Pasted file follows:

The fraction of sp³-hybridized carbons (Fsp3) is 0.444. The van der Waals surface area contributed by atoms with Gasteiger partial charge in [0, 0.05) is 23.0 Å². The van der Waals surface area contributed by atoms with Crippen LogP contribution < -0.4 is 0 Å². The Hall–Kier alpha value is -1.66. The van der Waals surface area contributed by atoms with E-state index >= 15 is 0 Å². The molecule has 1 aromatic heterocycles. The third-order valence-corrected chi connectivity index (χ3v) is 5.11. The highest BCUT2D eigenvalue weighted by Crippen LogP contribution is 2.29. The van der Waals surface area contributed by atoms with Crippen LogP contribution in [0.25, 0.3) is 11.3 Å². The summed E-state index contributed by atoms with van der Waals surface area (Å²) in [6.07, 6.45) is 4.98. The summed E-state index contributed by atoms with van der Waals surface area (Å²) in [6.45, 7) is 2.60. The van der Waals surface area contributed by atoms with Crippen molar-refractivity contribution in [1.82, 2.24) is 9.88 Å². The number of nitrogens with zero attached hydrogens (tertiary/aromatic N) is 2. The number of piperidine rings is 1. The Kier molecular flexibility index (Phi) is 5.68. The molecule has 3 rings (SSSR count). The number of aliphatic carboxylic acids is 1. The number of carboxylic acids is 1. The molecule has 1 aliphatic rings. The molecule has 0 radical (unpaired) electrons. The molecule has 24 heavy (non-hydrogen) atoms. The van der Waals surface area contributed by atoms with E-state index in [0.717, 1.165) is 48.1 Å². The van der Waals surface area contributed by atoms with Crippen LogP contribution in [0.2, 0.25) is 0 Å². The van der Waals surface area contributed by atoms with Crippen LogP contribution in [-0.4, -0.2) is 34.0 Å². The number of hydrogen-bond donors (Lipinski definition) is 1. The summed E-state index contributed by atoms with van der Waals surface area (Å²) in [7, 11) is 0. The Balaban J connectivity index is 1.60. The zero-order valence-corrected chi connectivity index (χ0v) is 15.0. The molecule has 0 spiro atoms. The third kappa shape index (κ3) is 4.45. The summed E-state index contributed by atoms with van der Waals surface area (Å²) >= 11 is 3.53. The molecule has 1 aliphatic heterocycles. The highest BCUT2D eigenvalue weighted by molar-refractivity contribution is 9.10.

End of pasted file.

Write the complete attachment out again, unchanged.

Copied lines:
The fraction of sp³-hybridized carbons (Fsp3) is 0.444. The van der Waals surface area contributed by atoms with Gasteiger partial charge in [0, 0.05) is 23.0 Å². The van der Waals surface area contributed by atoms with Crippen LogP contribution < -0.4 is 0 Å². The Hall–Kier alpha value is -1.66. The van der Waals surface area contributed by atoms with E-state index >= 15 is 0 Å². The molecule has 1 aromatic heterocycles. The third-order valence-corrected chi connectivity index (χ3v) is 5.11. The highest BCUT2D eigenvalue weighted by Crippen LogP contribution is 2.29. The van der Waals surface area contributed by atoms with Crippen LogP contribution in [0.25, 0.3) is 11.3 Å². The summed E-state index contributed by atoms with van der Waals surface area (Å²) in [6.07, 6.45) is 4.98. The summed E-state index contributed by atoms with van der Waals surface area (Å²) in [6.45, 7) is 2.60. The van der Waals surface area contributed by atoms with Crippen molar-refractivity contribution in [1.82, 2.24) is 9.88 Å². The number of nitrogens with zero attached hydrogens (tertiary/aromatic N) is 2. The number of piperidine rings is 1. The Kier molecular flexibility index (Phi) is 5.68. The molecule has 3 rings (SSSR count). The number of aliphatic carboxylic acids is 1. The number of carboxylic acids is 1. The molecule has 1 aliphatic rings. The molecule has 0 radical (unpaired) electrons. The molecule has 24 heavy (non-hydrogen) atoms. The van der Waals surface area contributed by atoms with E-state index in [0.717, 1.165) is 48.1 Å². The van der Waals surface area contributed by atoms with Crippen LogP contribution in [0.2, 0.25) is 0 Å². The van der Waals surface area contributed by atoms with Crippen LogP contribution in [-0.4, -0.2) is 34.0 Å². The number of hydrogen-bond donors (Lipinski definition) is 1. The summed E-state index contributed by atoms with van der Waals surface area (Å²) in [7, 11) is 0. The Balaban J connectivity index is 1.60. The zero-order valence-corrected chi connectivity index (χ0v) is 15.0. The molecule has 0 spiro atoms. The third kappa shape index (κ3) is 4.45. The summed E-state index contributed by atoms with van der Waals surface area (Å²) >= 11 is 3.53. The molecule has 1 aliphatic heterocycles. The highest BCUT2D eigenvalue weighted by molar-refractivity contribution is 9.10.